Well, well, well

When place branding specialist Simon Anholt explains in a podcast why nations need a carefully thought through brand strategy to which all players in the economy subscribe, he quotes the legendary David Ogilvy who once said, “If all you want to do is attract attention, then you put a gorilla in a jockstrap”.

As Ogilvy himself explained it, if you want to get recall, you then put the brand on the jockstrap itself. You will certainly get buzz, and people will remember the stunt. But will anything meaningful, in commercial terms, happen beyond that? Doubtful.

And the reason is that having got people’s attention, you need to do something with that energy. You need to direct it somewhere. You must provide a meaningful story and experience that links what people have seen with what they do. It’s not enough just to give them something to look at. It’s as meaningless in branding terms as a carrot, a jumping trout or just another pretty logo. Badges aren’t brands.

Of course Wellington’s already done a lot more than just underwear-draping with a gorilla. In fact, as the whole world knows, the revamped King Kong beat the dinosaur, defended the girl and still had time at the end to scale the building.

Clearly another primate thing isn’t going to cut it. Not in this day and age.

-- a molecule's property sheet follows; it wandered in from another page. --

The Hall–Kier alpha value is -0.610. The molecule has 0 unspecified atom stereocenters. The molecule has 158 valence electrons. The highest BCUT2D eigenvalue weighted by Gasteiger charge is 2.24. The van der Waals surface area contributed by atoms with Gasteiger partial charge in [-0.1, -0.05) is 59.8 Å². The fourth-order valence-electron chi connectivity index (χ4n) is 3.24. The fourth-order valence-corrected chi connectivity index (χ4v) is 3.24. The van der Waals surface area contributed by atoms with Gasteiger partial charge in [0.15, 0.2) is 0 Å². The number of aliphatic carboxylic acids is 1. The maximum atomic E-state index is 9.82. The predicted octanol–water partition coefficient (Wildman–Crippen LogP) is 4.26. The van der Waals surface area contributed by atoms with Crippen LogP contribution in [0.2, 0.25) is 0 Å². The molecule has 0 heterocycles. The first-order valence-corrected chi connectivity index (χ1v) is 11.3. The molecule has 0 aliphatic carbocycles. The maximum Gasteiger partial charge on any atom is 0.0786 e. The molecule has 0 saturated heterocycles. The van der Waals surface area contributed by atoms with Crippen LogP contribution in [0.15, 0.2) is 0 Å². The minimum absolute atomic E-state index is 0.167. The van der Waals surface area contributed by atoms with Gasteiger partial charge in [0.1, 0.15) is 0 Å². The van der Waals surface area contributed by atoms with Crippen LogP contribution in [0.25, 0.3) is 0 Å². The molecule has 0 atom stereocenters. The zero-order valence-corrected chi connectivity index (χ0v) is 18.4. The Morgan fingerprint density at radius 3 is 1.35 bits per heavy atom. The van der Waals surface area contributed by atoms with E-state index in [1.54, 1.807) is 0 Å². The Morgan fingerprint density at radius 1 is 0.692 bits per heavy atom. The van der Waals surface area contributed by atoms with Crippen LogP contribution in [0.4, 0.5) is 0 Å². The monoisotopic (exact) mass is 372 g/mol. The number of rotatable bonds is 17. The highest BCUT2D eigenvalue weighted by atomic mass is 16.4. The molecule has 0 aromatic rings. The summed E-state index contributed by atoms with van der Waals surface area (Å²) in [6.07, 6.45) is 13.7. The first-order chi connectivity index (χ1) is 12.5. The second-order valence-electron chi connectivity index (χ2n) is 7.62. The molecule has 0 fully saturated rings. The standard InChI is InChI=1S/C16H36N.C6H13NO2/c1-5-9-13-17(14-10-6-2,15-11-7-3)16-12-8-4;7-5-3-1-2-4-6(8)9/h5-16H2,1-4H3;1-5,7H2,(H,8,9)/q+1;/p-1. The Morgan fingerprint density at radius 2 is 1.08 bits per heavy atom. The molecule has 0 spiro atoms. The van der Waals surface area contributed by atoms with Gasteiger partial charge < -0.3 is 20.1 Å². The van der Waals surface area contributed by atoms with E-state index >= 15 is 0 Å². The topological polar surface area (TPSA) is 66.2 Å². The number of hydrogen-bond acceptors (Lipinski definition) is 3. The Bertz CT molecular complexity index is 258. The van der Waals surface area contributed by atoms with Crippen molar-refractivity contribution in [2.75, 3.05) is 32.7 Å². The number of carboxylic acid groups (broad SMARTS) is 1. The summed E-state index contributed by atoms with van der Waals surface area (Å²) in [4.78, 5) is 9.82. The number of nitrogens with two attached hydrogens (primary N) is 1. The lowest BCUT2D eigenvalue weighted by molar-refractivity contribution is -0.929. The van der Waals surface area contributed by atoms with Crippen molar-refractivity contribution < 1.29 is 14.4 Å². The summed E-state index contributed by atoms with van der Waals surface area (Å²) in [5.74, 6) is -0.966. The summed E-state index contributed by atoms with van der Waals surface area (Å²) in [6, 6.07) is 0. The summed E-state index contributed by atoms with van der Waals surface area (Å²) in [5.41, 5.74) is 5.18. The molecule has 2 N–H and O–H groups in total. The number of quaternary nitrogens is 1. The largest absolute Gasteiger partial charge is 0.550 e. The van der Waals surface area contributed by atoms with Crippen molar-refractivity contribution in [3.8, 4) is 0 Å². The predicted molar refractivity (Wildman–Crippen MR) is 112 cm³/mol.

So instead, someone simply suggests erecting a large white sign on a hill.

That gets attention. Facebook goes mental. There are demonstrations, media stories, outrage, traffic jams, comments, derisions, mentions of civil disobedience, and even offers of prizes to bring the wretched edifice down …

That was easy. And it may well be just as easy to get the momentary attention of people flying into the city. “Look, a sign. Ha, ha”

But then what? How does this sign connect with what people come to Wellington to experience? What does it add or inform beyond that moment of attention?

That to me is the real issue here. And I’m hoping that’s what this Wellywood sign proposal is – a way of getting people to pay attention and focus on how Wellington could use such a prime piece of real estate to extend its story. If that’s the real intention, then Wellywood’s certainly done its job.

If not, and this really is as far as it goes – banana, anyone?


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